In the Katha Upanishad, Vajasravasa was a wealthy merchant who only pretended to give away his possessions in a mock demonstration of religious merit.  His son, Nachiketa, called him on it and the father, in a pique of rage, sent his son away to meet Yama=Death.  But Yama was late for the appointment, and in compensation for his inhospitability offered the boy three wishes.

Nachiketa’s first wish was for reconciliation with his father.  Granted.  His second wish was for instruction in the ritual of fire, which opens all of Heaven to the supplicant.  Granted.

Nachiketa’s third wish was for knowledge of the soul and its relation to mortal flesh.  Yama feigned reluctance to grant it, but he was secretly pleased with the boy’s wisdom.  Thus he instructed Nachiketa:

The joy of the Atman ever abides,
But not what seems pleasant to the senses.

“Each of us must choose between identification with the immortal soul, which leads to everlasting joy, or identification with the mortal body, which leads to pleasure while the body lasts.”

Nachiketa replied:

I know that earthly treasures are transient
And never can I reach the eternal through them.
Hence have I renounced all my desires for earthly treasures
To win the eternal through your instruction.

And Yama:

Knowing the senses to be separate
From the Self, and the sense experience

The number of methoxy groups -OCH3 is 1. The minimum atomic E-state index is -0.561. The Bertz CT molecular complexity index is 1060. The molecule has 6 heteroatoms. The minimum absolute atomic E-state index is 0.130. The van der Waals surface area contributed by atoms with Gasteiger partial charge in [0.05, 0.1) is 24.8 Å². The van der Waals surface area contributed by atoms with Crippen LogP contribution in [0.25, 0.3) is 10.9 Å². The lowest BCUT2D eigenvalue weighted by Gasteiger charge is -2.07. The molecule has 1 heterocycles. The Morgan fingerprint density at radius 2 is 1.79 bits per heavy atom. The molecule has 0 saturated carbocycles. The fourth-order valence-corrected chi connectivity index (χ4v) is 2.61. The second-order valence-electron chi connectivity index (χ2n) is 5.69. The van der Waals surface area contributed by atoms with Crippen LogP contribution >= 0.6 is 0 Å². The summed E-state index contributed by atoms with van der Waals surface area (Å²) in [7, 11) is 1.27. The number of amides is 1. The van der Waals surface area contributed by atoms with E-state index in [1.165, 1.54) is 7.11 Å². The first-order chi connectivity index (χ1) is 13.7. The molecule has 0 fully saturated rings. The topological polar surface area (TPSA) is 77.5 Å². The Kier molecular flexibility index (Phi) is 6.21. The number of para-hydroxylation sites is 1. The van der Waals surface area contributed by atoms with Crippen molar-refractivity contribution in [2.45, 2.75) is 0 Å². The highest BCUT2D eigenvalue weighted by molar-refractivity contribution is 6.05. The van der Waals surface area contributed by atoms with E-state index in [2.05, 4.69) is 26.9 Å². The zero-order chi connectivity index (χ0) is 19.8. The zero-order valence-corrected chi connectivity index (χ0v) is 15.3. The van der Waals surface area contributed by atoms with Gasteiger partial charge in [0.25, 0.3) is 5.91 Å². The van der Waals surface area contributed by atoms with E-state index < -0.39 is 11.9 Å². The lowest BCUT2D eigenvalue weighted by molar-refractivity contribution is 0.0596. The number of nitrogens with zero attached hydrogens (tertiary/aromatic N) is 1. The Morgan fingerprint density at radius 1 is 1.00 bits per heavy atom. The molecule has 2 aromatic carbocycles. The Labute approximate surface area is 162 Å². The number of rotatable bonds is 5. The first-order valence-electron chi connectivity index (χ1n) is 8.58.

To be fleeting, the wise grieve no more.

Above the senses is the mind,
Above the mind is the intellect,
Above that is the ego, and above the ego
Is the unmanifested Cause.
And beyond is Brahman, omnipresent,
Attributeless. Realizing him one is released
From the cycle of birth and death.

Yama proceeds to offer an account of Brahman that is strikingly similar to Lao Tzu’s (non-)description of the Dao.  There is a non-material essence that gives rise to all physical manifestations.  By long meditation practice, or by grace, or by shaktipat from a realized master, our awareness may be lifted from the realm of the body into the realm of Brahman.

Here’s how Brian Browne Walker concludes his translation of the Hua Hu Jing of Lao Tzu:

With all this talking, what has been said?
The subtle truth can he pointed at with words, but it can’t be contained by them.

Take time to listen to what is said without words, to obey the law too subtle to be written, to worship the unnameable and to embrace the unformed.

Love your life. Trust the Dao.

Make love with the invisible subtle origin of the universe, and you will give yourself everything you need.

You won’t have to hide away forever in spiritual retreats. You can be a gentle, contemplative hermit right here in the middle of everything, utterly unaffected, thoroughly sustained and rewarded by your integral practices.